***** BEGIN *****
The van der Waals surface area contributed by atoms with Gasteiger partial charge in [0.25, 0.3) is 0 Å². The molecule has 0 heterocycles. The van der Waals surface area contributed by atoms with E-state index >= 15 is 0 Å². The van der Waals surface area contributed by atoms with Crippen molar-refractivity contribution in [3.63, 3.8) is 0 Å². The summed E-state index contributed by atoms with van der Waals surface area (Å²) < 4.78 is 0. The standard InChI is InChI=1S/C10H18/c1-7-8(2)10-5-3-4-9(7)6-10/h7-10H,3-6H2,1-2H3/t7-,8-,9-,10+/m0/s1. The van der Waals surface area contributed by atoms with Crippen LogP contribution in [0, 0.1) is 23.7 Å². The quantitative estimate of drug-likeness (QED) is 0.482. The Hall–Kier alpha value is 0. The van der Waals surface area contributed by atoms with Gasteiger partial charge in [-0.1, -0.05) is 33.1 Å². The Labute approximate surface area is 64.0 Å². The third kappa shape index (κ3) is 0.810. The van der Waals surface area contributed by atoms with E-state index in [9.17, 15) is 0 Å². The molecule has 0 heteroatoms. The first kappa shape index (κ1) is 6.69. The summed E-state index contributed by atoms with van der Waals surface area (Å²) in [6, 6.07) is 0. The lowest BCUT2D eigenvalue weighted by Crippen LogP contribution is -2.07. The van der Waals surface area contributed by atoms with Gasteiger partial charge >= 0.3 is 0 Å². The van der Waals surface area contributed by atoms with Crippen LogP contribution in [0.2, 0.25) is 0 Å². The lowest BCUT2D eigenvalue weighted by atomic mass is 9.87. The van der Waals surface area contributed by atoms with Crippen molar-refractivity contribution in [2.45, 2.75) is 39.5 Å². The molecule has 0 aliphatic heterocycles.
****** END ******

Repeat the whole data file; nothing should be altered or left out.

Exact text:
The van der Waals surface area contributed by atoms with Gasteiger partial charge in [0.25, 0.3) is 0 Å². The molecule has 0 heterocycles. The van der Waals surface area contributed by atoms with E-state index >= 15 is 0 Å². The van der Waals surface area contributed by atoms with Crippen molar-refractivity contribution in [3.63, 3.8) is 0 Å². The summed E-state index contributed by atoms with van der Waals surface area (Å²) < 4.78 is 0. The standard InChI is InChI=1S/C10H18/c1-7-8(2)10-5-3-4-9(7)6-10/h7-10H,3-6H2,1-2H3/t7-,8-,9-,10+/m0/s1. The van der Waals surface area contributed by atoms with Crippen LogP contribution in [0, 0.1) is 23.7 Å². The quantitative estimate of drug-likeness (QED) is 0.482. The Hall–Kier alpha value is 0. The van der Waals surface area contributed by atoms with Gasteiger partial charge in [-0.1, -0.05) is 33.1 Å². The Labute approximate surface area is 64.0 Å². The third kappa shape index (κ3) is 0.810. The van der Waals surface area contributed by atoms with E-state index in [9.17, 15) is 0 Å². The molecule has 0 heteroatoms. The first kappa shape index (κ1) is 6.69. The summed E-state index contributed by atoms with van der Waals surface area (Å²) in [6, 6.07) is 0. The lowest BCUT2D eigenvalue weighted by Crippen LogP contribution is -2.07. The van der Waals surface area contributed by atoms with Gasteiger partial charge >= 0.3 is 0 Å². The van der Waals surface area contributed by atoms with Crippen LogP contribution in [0.2, 0.25) is 0 Å². The lowest BCUT2D eigenvalue weighted by atomic mass is 9.87. The van der Waals surface area contributed by atoms with Crippen molar-refractivity contribution in [2.45, 2.75) is 39.5 Å². The molecule has 0 aliphatic heterocycles.